Bulletin #4075, Nutrition for Seniors: Focus on Fiber

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14 Ways to Boost Fiber

fresh-baked blueberry muffins still in the baking tin

Circle two new ways that you will add more fiber in your diet.

  1. Eat berries. They are very good sources of fiber.
  2. Eat more dry beans. These are probably the best fiber sources. Cook a package of dry beans and freeze in usable quantities. Canned beans or even canned chili are good too.
  3. Choose romaine lettuce or spinach for your salad instead of iceberg lettuce.
  4. Enjoy 100 percent whole-wheat or whole-grain bread. A dark color isn’t enough; compare the fiber numbers on the labels.
  5. Mix high-fiber breakfast cereal (at least 5 grams of fiber per serving) with your regular brand.
  6. Choose brown rice instead of white rice. It’s better.
  7. Buy crackers with at least two grams of fiber per ounce.
  8. Serve hummus, made from chickpeas, instead of sour-cream dips.
  9. Eat the skins of potatoes and other fruits and vegetables.
  10. Use whole-wheat flour when baking breads, pancakes, and/or muffins.
  11. Don’t forget to eat corn, including popcorn.
  12. Add wheat bran, wheat germ, or oat bran to baked goods, cereal, and on top of yogurt.
  13. Snack on dried fruit, such as apricots, which are concentrated sources of nutrients and fiber.
  14. Eat whole fruits and vegetables, such as oranges, grapefruits, or carrots, instead of drinking juice.


  • helps digest food;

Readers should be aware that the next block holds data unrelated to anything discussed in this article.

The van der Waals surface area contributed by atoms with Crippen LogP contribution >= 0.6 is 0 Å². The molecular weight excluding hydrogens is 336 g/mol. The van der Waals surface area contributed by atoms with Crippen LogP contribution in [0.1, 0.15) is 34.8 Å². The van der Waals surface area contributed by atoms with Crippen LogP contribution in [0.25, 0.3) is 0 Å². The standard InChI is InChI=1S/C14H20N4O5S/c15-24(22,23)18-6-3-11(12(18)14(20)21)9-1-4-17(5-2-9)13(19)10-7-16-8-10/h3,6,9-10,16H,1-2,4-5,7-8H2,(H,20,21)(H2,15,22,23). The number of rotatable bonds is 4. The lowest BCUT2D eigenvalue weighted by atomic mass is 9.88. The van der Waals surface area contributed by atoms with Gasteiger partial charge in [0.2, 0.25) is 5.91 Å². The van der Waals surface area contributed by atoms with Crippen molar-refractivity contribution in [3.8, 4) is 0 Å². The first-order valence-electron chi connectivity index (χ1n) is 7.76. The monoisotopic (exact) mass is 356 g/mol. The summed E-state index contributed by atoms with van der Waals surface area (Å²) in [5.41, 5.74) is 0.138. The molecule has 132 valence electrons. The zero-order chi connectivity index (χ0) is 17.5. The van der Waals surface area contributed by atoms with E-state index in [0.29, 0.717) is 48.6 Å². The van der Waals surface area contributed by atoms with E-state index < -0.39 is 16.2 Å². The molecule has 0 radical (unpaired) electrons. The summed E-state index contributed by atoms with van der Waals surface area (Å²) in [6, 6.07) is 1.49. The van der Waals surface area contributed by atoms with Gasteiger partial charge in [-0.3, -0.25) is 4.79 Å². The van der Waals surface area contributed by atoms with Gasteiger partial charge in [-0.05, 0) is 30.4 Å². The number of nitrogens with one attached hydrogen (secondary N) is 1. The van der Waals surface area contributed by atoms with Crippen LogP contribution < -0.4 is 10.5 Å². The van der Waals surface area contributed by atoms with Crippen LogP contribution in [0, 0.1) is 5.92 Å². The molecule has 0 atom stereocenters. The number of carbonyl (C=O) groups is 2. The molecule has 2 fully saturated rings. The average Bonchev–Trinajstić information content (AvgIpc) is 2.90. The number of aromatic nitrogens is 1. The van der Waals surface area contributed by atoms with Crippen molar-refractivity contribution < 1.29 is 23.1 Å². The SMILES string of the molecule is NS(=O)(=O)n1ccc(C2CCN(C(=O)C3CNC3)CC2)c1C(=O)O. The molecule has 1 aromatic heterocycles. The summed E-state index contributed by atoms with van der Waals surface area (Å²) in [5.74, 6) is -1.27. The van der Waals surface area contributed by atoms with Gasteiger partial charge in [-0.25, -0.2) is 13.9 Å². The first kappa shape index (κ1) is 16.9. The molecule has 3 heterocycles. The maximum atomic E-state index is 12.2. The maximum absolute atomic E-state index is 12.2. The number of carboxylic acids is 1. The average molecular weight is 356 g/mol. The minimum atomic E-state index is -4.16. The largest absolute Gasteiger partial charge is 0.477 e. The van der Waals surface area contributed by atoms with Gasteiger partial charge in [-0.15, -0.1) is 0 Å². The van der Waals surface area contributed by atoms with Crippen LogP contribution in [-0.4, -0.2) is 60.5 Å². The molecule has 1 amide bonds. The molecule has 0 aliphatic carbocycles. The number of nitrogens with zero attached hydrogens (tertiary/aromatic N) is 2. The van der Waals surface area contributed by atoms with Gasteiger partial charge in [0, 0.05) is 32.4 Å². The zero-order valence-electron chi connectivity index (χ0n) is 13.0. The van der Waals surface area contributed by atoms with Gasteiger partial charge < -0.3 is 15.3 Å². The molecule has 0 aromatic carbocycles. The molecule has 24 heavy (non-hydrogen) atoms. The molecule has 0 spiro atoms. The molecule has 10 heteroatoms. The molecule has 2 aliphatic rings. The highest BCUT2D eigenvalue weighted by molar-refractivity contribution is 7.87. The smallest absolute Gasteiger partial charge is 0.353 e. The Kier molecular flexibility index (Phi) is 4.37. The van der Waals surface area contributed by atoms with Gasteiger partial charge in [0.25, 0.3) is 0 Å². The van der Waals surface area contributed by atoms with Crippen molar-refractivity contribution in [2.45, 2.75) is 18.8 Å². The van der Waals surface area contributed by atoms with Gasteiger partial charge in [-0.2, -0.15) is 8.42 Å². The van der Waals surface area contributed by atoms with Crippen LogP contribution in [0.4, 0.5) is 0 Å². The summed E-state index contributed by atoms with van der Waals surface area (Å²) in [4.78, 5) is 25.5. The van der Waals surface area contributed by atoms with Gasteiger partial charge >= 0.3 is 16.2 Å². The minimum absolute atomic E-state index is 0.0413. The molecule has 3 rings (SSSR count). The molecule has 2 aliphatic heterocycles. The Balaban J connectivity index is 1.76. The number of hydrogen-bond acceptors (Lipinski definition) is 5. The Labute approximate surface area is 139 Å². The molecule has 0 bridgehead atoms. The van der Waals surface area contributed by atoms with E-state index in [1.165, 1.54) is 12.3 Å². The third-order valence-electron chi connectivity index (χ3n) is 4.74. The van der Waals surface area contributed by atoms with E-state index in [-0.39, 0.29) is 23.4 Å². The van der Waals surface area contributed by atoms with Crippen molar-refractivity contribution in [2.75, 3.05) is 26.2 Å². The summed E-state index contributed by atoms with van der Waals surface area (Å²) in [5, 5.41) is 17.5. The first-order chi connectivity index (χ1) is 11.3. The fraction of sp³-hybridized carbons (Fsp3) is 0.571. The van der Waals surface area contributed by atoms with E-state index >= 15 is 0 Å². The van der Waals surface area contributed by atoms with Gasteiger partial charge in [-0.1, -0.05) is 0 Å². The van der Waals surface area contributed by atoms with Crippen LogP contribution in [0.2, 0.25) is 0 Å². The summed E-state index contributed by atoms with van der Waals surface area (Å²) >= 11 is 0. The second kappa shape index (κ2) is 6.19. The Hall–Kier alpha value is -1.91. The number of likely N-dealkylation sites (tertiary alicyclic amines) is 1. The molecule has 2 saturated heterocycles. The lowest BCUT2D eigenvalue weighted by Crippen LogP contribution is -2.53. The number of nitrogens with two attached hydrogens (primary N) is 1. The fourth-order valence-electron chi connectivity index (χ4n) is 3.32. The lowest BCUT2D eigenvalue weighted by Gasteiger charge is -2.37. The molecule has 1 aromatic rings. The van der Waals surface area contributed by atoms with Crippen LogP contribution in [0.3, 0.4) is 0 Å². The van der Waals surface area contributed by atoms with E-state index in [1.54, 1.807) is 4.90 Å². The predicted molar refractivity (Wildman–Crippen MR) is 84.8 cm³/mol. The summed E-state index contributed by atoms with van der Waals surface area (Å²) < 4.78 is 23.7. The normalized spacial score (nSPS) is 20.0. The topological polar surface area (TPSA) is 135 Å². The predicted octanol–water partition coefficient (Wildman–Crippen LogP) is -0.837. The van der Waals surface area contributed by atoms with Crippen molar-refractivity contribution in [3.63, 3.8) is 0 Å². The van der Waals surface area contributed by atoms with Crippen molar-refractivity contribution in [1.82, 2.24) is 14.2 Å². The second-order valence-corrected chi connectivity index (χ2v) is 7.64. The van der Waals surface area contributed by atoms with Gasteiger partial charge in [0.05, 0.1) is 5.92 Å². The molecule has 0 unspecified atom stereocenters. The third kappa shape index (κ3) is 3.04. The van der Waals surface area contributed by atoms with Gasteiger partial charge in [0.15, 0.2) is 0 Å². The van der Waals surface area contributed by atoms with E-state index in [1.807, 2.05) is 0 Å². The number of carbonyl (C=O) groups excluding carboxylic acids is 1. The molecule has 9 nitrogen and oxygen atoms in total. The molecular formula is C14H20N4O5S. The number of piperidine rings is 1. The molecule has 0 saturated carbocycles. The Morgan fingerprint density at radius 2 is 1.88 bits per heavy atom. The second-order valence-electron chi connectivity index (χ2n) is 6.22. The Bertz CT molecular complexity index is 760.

• helps you stay regular;
  • may protect you from some types of cancer and heart disease.

There are two kinds of fiber:

  • soluble
  • insoluble

It is important to have both kinds of fiber in your diet. You can do this by eating a variety of foods each day.

Soluble fiber

Soluble fiber is found in dry beans, peas, lentils, oats, fruits, and some vegetables, like carrots and squash.

Eating foods with soluble fiber can help lower blood cholesterol and decrease your risk of heart disease.

Foods with soluble fiber can help lower blood sugar levels, too. This is important to manage diabetes.

Insoluble fiber

Insoluble fiber is found in foods like wheat bran, whole grains, and all vegetables and fruits.

Insoluble fiber is often called “roughage” or “bulk” because it keeps bowels running smoothly.

Eating enough foods with insoluble fiber can help prevent and relieve flare-ups of constipation and hemorrhoids, and may help prevent some types of cancer, like colon cancer.


Dilled Low-Fat Yogurt Dressing or Dip

1 cup low-fat yogurt
2 Tablespoons vinegar
1/2 small onion, finely chopped
1/2 teaspoon dill seeds or dill weed
1/4 teaspoon dry mustard
1/4 teaspoon minced garlic

  1. Mix all ingredients together in a small bowl. Refrigerate for 2 or more hours to let flavors blend.
  2. Serve as dressing on salad, or serve as a dip with cauliflower and broccoli flowerets, celery and carrot sticks, whole snap peas, cucumber and tomato wedges, sliced summer squash, sweet pepper slices, etc.

Blueberry Bran Flake Muffins

1 1/2 cups all-purpose flour
1/4 cup sugar
1 tablespoon baking powder
1/4 teaspoon salt
Vegetable cooking spray
1 1/2 cups bran flake cereal
1 cup skim milk
1 egg
1/4 cup vegetable oil
1/2 cup fresh or frozen blueberries

  1. Stir together flour, sugar, baking powder and salt. Set aside.
  2. In large mixing bowl, combine cereal and milk. Let stand about 3 minutes or until cereal softens.
  3. Add egg and oil; mix well. Add flour mixture, stirring only until combined. Stir in blueberries.
  4. Portion batter evenly into twelve 2 1/2-inch muffin-pan cups coated with cooking spray.
  5. Bake at 400ºF about 20 minutes or until golden brown. Serve warm.

Makes 12 muffins.

In cooperation with The Maine Nutrition Network, a partner with Maine Department of Human Services, Bureau of Health.

Information in this publication is provided purely for educational purposes. No responsibility is assumed for any problems associated with the use of products or services mentioned. No endorsement of products or companies is intended, nor is criticism of unnamed products or companies implied.

© 2001, 2006

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